Can acquisitions speed up Hewlett-Packard’s (s hpq) slow-motion turnaround plan?
I can’t believe I’m even asking that question. Scrolling back to HP’s earnings call Wednesday night. Just minutes after announcing a management shakeup and dismal third quarter results, including revenue falling 8 percent to $27.23 billion compared to $29.67 billion last year, HP CEO Meg Whitman admitted that the company is looking at acquisitions again. The Financial Times characterized her statement “the scariest words in English when spoken by the boss of Hewlett-Packard.”
She phrased her statement — made in answer to a question — carefully. Whitman’s full quote from the call (transcript here) was:
“So we now have an opportunity to say where can we use strategic acquisitions to further our overall objectives as a company and we will be back in the market as we think about acquisitions that can further our objectives. Again we will be incredibly measured and disciplined. We are very mindful of the event that we just came off with Autonomy.”
Ah yes, Autonomy. That was the $7+ billion acquisition in 2011 that resulted in gargantuan write-downs and a fraud investigation. Hard to forget.
More acquisitions? I don’t get it
The idea that HP’s salvation lies in buying yet more technologies and products for its already huge and confusing portfolio defies logic. Outside of Autonomy, acquisitions have been a mixed bag for HP. Palm (bought in 2010 for $1.6 billion) hasn’t — to put it charitably — done much. But the company always touts 3Par storage, for which it paid $1.6 billion, as a success story.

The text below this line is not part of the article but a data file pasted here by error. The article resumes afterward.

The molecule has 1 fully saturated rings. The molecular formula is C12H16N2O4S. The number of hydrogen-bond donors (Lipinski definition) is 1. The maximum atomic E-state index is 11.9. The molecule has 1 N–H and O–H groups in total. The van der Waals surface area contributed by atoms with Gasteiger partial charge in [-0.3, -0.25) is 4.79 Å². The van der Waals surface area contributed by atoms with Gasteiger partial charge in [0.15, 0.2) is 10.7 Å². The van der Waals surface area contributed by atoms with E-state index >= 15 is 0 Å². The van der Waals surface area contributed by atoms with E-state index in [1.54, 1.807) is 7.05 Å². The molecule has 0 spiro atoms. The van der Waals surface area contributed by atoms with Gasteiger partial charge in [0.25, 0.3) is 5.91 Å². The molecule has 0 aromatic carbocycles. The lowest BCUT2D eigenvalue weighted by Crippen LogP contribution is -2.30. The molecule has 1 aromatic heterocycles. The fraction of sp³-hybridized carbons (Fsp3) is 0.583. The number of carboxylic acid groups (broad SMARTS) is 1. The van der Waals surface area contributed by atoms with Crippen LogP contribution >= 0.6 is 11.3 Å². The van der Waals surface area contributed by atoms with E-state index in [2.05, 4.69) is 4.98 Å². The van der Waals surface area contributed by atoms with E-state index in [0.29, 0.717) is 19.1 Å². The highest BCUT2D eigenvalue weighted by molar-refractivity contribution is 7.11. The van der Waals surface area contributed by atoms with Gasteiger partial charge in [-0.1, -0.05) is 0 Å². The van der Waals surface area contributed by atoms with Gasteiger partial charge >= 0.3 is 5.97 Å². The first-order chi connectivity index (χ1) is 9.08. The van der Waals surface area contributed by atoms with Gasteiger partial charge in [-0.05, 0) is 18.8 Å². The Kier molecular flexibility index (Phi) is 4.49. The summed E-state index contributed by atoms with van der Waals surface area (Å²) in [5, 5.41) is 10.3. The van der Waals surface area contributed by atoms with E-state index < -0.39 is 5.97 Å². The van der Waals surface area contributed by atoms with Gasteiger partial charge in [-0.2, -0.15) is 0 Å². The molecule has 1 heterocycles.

HP’s problem stems not from lack of products but from a confusing array of too many products that people don’t want. And from an outdated enterprise sales model that is foundering in the age of cloud computing. The lack of compelling new products coming out of HP R&D is testament to the fact that R&D was gutted under the previous Mark Hurd regime.
HP, other legacy players, are hamstrung in brave new world
One CIO in the hospitality industry exemplifies what’s happening out in IT land. This exec, who requested anonymity, barely buys any server-room hardware at all anymore. And what software he buys is via a SaaS model so he doesn’t care what it’s running on or where it runs, as long as it runs:
“Enterprise IT buyers are not going to be as interested with infrastructure. Who cares what the applications run on? In my four years I was approached all the time by the HP Blade rep. We talked about baseball and that’s it. Our infrastructure is hosted or consumed by a packaged application.”
Those outsourced HP apps might run on HP blades, but somehow I doubt it. And in any case, he clearly doesn’t care.
If you think I’m being too hard on the HP, Wall Street was similarly unimpressed with HP’s progress. There are even hints that Dell-like (s dell) shareholder activism could loom.
As Sanford Bernstein analyst Toni Sacconaghi put it in his post-call report:
“With Whitman’s turnaround now “officially” behind plan, we wonder if we might see increased clamoring for more radical action by either the Board or outsiders. Our thesis on the stock has been that either Meg Whitman improves company performance or the Board (or activists) will break up the company; our sum-of-the-parts analysis suggests a value of ~$34, and we note that as of HP’s aftermarket price, the stock was comfortably the least expensive stock in the entire S&P.”